Category : C Source Code
Archive   : C-ALL.ZIP
Filename : TI808.ASC

 
Output of file : TI808.ASC contained in archive : C-ALL.ZIP







PRODUCT : Turbo C++ NUMBER : 808
VERSION : 1.01
OS : DOS
DATE : September 17, 1991 PAGE : 1/1

TITLE : Rules for Compiler Generated Constructors




The C++ language provides constructors when none are defined.
Here are the rules used by the Turbo C++ compiler to generate
such constructors:

The default constructor T::T() is automatically defined if there
are no constructors explicitly provided in the class definition.

The copy constructor T::T(constT&) or T::(T&) is automatically
defined if there is not a copy constructor explicitly provided in
the class definition. The copy constructor will call the copy
constructor of all base classes and member functions. It uses the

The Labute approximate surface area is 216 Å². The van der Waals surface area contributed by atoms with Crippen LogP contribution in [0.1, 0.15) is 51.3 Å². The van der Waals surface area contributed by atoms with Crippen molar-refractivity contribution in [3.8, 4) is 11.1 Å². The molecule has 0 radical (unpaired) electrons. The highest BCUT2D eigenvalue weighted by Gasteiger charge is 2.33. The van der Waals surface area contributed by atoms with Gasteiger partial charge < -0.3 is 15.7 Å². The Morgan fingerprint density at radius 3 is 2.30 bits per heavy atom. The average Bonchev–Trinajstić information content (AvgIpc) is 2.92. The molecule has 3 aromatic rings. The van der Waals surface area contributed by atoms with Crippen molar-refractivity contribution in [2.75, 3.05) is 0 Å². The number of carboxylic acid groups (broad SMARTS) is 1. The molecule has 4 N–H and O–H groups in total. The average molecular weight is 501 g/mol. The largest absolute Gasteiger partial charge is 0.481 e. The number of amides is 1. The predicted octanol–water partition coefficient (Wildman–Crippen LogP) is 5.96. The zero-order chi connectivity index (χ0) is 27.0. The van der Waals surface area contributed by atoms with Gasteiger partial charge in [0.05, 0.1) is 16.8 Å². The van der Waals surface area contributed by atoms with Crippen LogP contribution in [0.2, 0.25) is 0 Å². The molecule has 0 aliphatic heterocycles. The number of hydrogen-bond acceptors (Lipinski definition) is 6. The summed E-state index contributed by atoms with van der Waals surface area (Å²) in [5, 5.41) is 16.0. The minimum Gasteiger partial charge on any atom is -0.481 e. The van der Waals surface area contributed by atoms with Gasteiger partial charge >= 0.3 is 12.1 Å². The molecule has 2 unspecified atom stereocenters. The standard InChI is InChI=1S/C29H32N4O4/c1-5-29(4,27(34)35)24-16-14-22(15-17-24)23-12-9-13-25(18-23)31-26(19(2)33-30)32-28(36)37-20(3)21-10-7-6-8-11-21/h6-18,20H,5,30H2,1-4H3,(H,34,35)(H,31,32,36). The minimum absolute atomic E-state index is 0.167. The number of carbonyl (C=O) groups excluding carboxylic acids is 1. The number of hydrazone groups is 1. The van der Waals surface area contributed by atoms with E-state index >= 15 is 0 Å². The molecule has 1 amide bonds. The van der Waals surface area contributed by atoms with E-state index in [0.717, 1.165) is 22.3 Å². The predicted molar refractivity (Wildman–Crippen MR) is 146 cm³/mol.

const form if it can, and the non-const form otherwise.

The assignment operator T& T::operator= (const T&) or (T&) is
defined if there is not an 'operator=' defined that has a 'T' or
'T&' as one of its arguments.

The copy constructor is not generated if there is a constructor
that can be called with a 'T' as its only argument.

The 'operator=' is not generated if there is a form with a 'T' as
any argument.

The copy constructor (or operator=) is called member-wise in the
generated version of these functions. If there is a member with
a private copy constructor (or operator=) than the FUNCTION is
not generated. I think that is not quite correct-- it ought to
work if this class is a FRIEND of that class. Also, the
operator= is not defined unless it is actually used.






















  3 Responses to “Category : C Source Code
Archive   : C-ALL.ZIP
Filename : TI808.ASC

  1. Very nice! Thank you for this wonderful archive. I wonder why I found it only now. Long live the BBS file archives!

  2. This is so awesome! 😀 I’d be cool if you could download an entire archive of this at once, though.

  3. But one thing that puzzles me is the “mtswslnkmcjklsdlsbdmMICROSOFT” string. There is an article about it here. It is definitely worth a read: http://www.os2museum.com/wp/mtswslnk/